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Modern-day web development with Maven, Mercurial and Spring MVC - Part 2

· Java Zone

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A couple of weeks ago, I posted an article demonstrating how easy web developement in Java is these days. This article extends the previous and takes the Spring MVC annotated approach to a more real-world level.

The Plunge

The first thing we'll do is create a new controller for us to play with. Let's get hg to do it for us:

$ hg cp src/main/java/com/mycompany/app/view/IndexController.java src/main/java/com/mycompany/app/view/RegisterController.java 

 Now that's done, let's edit the content of RegisterController and run through some basics of the Spring MVC annotation approach.

public class RegisterController {

public String indexHandler() {
return "register";

public String submitHandler(
@RequestParam("username") String username,
@RequestParam("pass") String pass,
@RequestParam("passConf") String passConf) {
// validate:
// - username is not null and length >= 3
// - pass is not null and > 5
// - passConf equals pass

So here we have our 'stub' controller. The idea is that we'll have a register.jsp that holds a form for three fields: a username, password and password confirmation. Very simple, very easy.


Perhaps the simplest of the three new concepts demonstrated above, we use RequestMethod for mapping requests via their...method! The above class is a good example of where this comes in handy; it allows for one RequestMapping and no need for fine-grained or individual URIs. Unlike RequestMappingand RequestParam, RequesMethod is just an Enum defining GET and POST.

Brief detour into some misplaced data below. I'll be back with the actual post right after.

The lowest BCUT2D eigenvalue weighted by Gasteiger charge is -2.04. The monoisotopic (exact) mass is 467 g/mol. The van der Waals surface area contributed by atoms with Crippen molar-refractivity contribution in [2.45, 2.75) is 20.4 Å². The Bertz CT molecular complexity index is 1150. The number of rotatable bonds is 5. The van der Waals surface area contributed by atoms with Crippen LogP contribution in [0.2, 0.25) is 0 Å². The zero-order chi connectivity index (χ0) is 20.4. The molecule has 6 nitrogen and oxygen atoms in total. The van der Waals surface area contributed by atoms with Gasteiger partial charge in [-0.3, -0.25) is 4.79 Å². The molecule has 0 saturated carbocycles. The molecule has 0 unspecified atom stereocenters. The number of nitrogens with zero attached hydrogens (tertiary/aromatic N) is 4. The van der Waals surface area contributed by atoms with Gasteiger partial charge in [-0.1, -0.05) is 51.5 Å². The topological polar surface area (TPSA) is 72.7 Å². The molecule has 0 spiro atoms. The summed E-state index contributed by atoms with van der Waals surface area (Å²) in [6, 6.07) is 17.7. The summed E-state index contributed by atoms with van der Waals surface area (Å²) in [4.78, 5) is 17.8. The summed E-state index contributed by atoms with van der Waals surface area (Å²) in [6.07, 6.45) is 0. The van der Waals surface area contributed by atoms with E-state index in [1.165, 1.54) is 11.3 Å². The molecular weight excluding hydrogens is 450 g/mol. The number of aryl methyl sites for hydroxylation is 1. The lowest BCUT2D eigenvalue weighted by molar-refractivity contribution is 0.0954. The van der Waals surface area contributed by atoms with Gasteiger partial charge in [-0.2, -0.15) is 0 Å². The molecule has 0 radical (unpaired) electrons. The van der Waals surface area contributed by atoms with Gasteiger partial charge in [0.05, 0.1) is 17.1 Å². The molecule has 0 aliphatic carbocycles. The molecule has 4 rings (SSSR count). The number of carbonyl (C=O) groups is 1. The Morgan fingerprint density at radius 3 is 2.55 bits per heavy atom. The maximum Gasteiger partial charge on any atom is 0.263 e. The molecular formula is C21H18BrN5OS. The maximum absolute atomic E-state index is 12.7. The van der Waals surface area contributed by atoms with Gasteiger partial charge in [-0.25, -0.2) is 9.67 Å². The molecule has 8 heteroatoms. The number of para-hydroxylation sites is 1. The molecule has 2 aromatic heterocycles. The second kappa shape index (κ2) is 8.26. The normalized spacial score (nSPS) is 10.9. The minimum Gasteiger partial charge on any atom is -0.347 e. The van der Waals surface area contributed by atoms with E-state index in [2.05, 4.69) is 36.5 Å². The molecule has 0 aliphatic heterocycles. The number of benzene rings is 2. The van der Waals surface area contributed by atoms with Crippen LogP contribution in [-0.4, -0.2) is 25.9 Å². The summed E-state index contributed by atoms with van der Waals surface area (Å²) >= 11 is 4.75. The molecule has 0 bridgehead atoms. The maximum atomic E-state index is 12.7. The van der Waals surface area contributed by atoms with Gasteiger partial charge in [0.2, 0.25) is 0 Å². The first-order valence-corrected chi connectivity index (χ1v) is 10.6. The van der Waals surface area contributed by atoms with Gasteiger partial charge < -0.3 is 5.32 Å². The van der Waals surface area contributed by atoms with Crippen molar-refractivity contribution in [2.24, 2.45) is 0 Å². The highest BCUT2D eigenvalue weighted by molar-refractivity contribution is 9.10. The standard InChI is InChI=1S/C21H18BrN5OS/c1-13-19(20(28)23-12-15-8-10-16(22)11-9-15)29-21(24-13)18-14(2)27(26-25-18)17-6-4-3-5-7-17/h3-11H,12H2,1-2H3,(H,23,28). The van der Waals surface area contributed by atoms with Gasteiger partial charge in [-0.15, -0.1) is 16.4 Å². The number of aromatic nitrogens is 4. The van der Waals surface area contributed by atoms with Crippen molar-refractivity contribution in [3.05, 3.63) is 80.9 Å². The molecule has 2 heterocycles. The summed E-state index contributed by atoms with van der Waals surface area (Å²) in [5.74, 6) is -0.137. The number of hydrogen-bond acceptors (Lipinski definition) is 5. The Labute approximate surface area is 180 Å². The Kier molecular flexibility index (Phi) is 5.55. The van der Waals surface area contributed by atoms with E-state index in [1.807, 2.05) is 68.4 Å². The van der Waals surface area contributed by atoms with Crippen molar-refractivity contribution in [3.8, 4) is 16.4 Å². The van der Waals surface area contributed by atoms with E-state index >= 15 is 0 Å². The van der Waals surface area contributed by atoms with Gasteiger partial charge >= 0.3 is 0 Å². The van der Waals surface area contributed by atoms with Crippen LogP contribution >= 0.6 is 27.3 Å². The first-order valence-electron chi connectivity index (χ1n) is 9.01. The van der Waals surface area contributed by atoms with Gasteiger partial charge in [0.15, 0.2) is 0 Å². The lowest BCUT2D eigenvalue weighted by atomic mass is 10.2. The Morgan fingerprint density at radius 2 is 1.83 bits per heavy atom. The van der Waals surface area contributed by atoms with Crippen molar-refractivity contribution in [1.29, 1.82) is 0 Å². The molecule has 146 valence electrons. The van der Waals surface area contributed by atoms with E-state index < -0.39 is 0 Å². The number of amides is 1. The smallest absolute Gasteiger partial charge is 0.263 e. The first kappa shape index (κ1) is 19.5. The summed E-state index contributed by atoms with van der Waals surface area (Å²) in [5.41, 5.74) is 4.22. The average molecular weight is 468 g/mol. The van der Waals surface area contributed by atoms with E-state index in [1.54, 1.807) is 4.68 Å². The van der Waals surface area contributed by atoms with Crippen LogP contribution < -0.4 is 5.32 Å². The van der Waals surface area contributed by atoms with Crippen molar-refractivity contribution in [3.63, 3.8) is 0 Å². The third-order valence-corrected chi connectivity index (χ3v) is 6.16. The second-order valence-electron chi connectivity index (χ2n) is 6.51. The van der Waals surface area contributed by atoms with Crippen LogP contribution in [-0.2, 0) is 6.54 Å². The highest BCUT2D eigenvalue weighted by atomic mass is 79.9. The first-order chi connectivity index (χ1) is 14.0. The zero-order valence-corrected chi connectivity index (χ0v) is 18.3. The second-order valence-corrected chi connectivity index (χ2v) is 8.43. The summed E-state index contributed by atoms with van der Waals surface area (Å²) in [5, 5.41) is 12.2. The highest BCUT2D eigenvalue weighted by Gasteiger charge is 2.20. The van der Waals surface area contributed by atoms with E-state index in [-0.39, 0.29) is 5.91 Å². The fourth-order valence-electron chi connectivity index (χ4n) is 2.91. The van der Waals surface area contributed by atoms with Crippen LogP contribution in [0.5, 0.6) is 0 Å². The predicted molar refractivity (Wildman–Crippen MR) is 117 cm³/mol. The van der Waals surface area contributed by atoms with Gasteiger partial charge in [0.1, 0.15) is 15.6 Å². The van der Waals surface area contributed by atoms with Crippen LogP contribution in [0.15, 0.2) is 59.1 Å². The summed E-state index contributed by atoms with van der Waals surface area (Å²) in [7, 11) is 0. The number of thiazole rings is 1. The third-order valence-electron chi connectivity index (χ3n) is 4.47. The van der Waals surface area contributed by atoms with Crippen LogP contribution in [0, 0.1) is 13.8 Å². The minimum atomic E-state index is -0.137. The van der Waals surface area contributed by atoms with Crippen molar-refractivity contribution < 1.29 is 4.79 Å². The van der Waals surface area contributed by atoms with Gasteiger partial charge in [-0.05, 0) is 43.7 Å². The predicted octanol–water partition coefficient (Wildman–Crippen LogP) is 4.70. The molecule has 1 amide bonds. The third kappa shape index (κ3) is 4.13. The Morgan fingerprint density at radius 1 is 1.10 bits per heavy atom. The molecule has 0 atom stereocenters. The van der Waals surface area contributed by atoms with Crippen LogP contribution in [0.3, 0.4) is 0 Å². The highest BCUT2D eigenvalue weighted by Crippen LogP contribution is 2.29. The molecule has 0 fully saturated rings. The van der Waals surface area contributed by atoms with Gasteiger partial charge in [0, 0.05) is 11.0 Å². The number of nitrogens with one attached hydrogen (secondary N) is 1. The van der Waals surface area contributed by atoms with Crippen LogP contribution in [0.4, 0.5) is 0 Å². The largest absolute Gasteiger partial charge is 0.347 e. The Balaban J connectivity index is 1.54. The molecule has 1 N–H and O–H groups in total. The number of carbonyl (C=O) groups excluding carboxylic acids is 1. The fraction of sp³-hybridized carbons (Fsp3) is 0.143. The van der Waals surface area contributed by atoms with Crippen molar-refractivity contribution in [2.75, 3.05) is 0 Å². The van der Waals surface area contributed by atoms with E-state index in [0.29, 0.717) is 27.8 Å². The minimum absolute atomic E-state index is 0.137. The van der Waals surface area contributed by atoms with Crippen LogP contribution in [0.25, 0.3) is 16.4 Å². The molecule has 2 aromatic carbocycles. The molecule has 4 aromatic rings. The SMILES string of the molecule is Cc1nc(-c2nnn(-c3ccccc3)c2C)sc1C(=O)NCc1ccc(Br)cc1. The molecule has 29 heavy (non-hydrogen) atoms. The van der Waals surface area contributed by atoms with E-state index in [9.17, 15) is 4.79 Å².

The RequestMapping annotation can be used at both the type and method level. Set at the type level, the class is then mapped to one URL or wildcard. This is useful when you have say traditional Spring MVC controllers that extend for example SimpleFormController, allowing you to plug-and-play this additional style of controller declaration without having too much of a rewrite.

At the method level, you can be more fine-grained with your request URI choices. The 'submitHandler' method above is one example of a method that would 'inherit' its mapping from the type-level RequestMapping annotation. Both methods in the class are doing this, except each is configured for a different request method - GET or POST. 


 We use the RequestParam annotation for mapping request parameters - GET or POST - from the request to method parameters. It's that simple. You pass an identifier as a String to the annotation and optionally "required = false" and the value of that parameter will be set to the request equivalent should it be present.

Here's an example of an additional parameter that is non-mandatory.

public String submitHandler(
@RequestParam("username") String username,
@RequestParam("pass") String pass,
@RequestParam("passConf") String passConf,
@RequestParam("email", required = false) String email) {

 I personally think this is a much-untouched approach to web development in Java. You don't see it that often around the web (perhaps I'm looking in the wrong places) yet it's elegance and simplicity means your productivity goes through the roof. Compare this to a Struts application - could you have written less?

The next installment will be dedicated to the ModelAttribute and SessionAttributes which significantly augment applications yet still give us the simplicity you've seen already.

Oh, one last thing - don't forget to commit your changes with hg:

$ hg com -m "Integrating RequestParams and RequestMethods in RegisterController"



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